Restoration is a good topic in terms of what it can do to elevate a film's importance. Certainly any upgraded film enhances the brilliance of cinematographers like Alton, Musuraca and at least a dozen other standout shooters. One I did not mention yesterday was The Naked City, in which the power of the location shooting by William Daniels in late 1940s New York City is so critical to the film's allure. The Naked City's astounding restoration does incredible wonders for the film, perhaps more than any noir film I can think of that's been restored to its original luster. I can even tolerate Barry Fitzgerald's Irish cliches now.
One thing I never would have noticed until viewing the upgrade -- there's a wacky cameo of director Jules Dassin shouting instructions during a subway terminal chase scene. It was left in because it only lasts a second or two, but it's quite hilarious when you know when and where it's coming.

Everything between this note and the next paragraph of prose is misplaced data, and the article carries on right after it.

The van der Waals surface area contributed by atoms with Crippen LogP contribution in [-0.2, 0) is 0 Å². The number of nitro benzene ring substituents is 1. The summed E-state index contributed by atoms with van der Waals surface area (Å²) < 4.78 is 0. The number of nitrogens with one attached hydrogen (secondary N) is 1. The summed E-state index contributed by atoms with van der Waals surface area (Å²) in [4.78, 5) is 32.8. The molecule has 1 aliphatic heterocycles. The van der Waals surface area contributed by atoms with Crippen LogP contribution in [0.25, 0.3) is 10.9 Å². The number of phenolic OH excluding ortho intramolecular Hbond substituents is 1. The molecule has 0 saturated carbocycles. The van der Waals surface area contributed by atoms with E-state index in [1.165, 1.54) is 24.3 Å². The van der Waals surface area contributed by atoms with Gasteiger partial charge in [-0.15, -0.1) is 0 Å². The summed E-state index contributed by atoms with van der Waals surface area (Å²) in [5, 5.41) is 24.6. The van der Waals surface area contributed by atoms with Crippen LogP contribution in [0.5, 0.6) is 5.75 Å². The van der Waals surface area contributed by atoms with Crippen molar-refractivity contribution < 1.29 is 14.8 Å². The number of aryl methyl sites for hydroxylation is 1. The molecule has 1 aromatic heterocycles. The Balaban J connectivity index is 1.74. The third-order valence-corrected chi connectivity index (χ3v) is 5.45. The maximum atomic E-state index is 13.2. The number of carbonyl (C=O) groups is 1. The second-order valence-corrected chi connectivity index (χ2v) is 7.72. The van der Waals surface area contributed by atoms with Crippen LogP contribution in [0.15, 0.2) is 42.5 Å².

Another one I'm hoping gets a re-do: The 3rd Voice. It's out of the classic noir cycle (1960), but it's too good of a film to be in limbo in an almost unwatchable state. One of Edmond O'Brien's best efforts, which is saying something, and Laraine Day shines as well (and Julie London, of course).